Furthermore, even money that is truly fiat money is not established as money immediately upon state pronouncement.  To think otherwise would be to think as a jurist, and not as an economist.  What makes a thing a money is that it is actually used as a general medium of exchange by individuals on the market.  Legal tender laws may be the deciding factor in convincing individuals to use the government's paper as money, but it is the use that makes it money, and not the law.

Thursday, December 23, 2010

Mises on Self-Education in Economics

"Whether one likes it or not, it is a fact that the main issues of present-day politics are purely economic and cannot be understood without a grasp of economic theory. Only a man conversant with the main problems of economics is in a position to form an independent opinion on the problems involved. All the others are merely repeating what they have picked up by the way. They are an easy prey to demagogic swindlers and idiotic quacks. Their gullibility is the most serious menace to the preservation of democracy and to Western civilization.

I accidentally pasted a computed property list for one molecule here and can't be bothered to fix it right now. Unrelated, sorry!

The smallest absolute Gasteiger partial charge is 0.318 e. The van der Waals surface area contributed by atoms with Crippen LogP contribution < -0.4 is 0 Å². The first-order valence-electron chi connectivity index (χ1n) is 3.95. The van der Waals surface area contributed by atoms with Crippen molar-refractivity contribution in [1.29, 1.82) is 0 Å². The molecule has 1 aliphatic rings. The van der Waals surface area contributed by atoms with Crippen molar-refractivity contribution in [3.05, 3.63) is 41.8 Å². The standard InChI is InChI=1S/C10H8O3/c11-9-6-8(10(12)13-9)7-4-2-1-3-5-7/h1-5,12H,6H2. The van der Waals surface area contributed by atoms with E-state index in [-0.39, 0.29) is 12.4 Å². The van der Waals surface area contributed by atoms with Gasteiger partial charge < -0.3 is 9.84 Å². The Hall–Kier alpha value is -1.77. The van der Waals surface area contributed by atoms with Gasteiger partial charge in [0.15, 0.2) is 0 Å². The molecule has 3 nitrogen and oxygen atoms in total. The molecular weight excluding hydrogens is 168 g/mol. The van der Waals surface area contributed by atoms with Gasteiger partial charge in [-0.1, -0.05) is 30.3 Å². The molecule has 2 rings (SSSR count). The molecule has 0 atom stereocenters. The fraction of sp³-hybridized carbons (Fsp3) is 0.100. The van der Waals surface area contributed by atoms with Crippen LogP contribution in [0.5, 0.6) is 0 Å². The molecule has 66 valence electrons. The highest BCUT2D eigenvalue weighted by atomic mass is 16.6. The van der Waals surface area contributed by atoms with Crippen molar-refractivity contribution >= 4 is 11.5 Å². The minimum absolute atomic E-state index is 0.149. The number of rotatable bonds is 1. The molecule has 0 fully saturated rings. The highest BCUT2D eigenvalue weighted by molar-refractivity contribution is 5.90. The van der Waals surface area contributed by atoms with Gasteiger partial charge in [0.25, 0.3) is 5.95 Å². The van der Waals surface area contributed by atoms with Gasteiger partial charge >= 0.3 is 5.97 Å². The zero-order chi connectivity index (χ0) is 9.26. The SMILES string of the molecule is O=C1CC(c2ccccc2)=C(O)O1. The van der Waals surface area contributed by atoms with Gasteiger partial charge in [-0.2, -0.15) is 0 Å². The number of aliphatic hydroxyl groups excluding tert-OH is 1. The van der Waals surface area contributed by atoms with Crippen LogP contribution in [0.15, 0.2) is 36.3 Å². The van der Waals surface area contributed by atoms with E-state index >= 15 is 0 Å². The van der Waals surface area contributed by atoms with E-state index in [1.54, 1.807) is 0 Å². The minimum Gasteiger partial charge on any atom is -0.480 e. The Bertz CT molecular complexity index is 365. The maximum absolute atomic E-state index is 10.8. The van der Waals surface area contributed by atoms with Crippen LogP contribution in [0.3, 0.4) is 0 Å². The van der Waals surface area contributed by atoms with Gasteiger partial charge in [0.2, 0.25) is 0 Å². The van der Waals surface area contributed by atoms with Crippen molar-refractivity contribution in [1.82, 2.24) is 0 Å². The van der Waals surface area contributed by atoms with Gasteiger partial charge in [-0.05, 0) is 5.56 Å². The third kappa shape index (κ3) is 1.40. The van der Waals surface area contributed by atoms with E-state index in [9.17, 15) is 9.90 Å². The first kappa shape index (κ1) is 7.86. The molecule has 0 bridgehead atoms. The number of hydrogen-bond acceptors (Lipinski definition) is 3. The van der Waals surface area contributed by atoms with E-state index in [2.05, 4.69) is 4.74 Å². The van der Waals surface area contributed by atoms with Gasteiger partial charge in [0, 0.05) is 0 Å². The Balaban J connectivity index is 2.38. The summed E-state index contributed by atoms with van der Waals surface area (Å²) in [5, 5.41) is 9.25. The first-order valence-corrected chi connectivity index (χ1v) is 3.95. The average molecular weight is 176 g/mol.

The first duty of a citizen of a democratic community is to educate himself and to acquire the knowledge needed for dealing with civic affairs. The franchise is not a privilege but a duty and a moral responsibility. The voter is virtually an officeholder; his office is the supreme one and implies the highest obligation. A citizen fully absorbed by his scientific work in other fields or by his calling as an artist may plead extenuating circumstances when failing in this task of self-instruction. Perhaps such men are right in pretending that they have more important tasks to fulfill. But all the other intelligent men are not only frivolous but also mischievous in neglecting to educate and instruct themselves for the best performance of their duties as sovereign voters."

Ludwig von Mises, Bureaucracy